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I am using

window.addEventListener("touchstart", function(ev){
console.log(ev.touches); // good
    });

How can I translate this to JQuery? I've tried

$(window).bind("touchstart",function(ev){
console.log(ev.touches); // says ev.touches is undefined
}

Any ideas? Thanks

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1  
thanks, relatively new to the site. just went back and approved answers that were good. –  K2xL Oct 24 '11 at 16:34
    
No worries. Glad you figured things out :) –  Kurtis Nusbaum Oct 24 '11 at 16:37
    
A simple jQuery library: github.com/Tundra-Interactive/swipe.jquery.js –  Elbert Alias May 8 '13 at 1:03
    
I'm confused, does this only work with browsers that recognize touch? If you simply wanted know when an element is touched (in a browser that recognizes touch events), would this suffice? Any help would be appreciated! –  Lane Jun 6 '13 at 19:32
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3 Answers

up vote 29 down vote accepted

jQuery 'fixes up' events to account for browser differences. When it does so, you can always access the 'native' event with event.originalEvent (see the Special Properties subheading on this page).

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$(window).on("touchstart", function(ev) {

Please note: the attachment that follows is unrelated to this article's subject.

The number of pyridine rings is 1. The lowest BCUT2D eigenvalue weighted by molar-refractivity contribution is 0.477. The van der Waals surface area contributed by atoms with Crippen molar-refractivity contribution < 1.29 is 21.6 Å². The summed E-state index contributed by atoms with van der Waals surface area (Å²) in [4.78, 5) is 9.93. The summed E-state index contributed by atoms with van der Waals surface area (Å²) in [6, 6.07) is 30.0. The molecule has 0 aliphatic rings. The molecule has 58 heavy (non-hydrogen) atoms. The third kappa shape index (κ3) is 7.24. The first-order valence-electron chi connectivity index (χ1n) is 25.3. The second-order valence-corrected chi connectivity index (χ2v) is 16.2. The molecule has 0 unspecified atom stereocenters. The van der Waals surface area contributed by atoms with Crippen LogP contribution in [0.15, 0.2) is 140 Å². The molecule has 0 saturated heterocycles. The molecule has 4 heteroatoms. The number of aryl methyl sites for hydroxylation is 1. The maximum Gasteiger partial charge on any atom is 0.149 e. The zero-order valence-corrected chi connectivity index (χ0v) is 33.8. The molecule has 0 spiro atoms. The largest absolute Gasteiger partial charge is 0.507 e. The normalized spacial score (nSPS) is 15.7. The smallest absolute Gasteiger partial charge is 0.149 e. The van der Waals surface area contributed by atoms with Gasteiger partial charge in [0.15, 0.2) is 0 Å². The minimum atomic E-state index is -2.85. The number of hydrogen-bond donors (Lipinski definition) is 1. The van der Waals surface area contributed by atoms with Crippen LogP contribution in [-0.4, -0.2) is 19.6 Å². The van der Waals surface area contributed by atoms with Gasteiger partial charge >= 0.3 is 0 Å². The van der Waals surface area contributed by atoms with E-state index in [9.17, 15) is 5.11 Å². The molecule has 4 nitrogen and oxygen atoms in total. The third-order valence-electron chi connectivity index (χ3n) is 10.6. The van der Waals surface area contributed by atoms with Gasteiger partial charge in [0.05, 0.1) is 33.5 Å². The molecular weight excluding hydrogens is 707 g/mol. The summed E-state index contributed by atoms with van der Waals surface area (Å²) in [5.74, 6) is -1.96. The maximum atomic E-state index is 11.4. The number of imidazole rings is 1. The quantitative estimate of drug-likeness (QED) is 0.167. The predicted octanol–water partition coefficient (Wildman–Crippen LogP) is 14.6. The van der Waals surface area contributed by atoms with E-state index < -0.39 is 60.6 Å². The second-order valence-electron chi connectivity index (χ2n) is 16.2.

var e = ev.originalEvent;
    console.log(e.touches);
});

I know it been asked a long time ago, but I thought a concrete example might help.

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You should be using the jQuery Mobile API: http://jquerymobile.com/demos/1.0rc2/docs/api/events.html

It supports the events you need, and works on Desktops also.

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5  
The problem I have with jquerymobile is that it seems to be a big framework that i have to include just to get these events. in fact when i included the library i got a big loading text on my app right away (i guess it does some ajax things automatically). know of any way to just get the event functionality? –  K2xL Oct 24 '11 at 16:36
    
Well, as far as I know, "touchstart" is the same as "mousedown" so you could just use $(window).mousedown(function(ev){...}); –  Caleb Gray Oct 24 '11 at 16:56
11  
The touch(start/end) event are not the same as mouse(up/down). Most smartphone browsers delay mouse-like interactions roughly 300 milliseconds to capture double-clicks and other un-mouse-like behavior. The touch(start/end) events are meant to bypass this significant UX delay. –  Sold Out Activist Sep 1 '12 at 21:03
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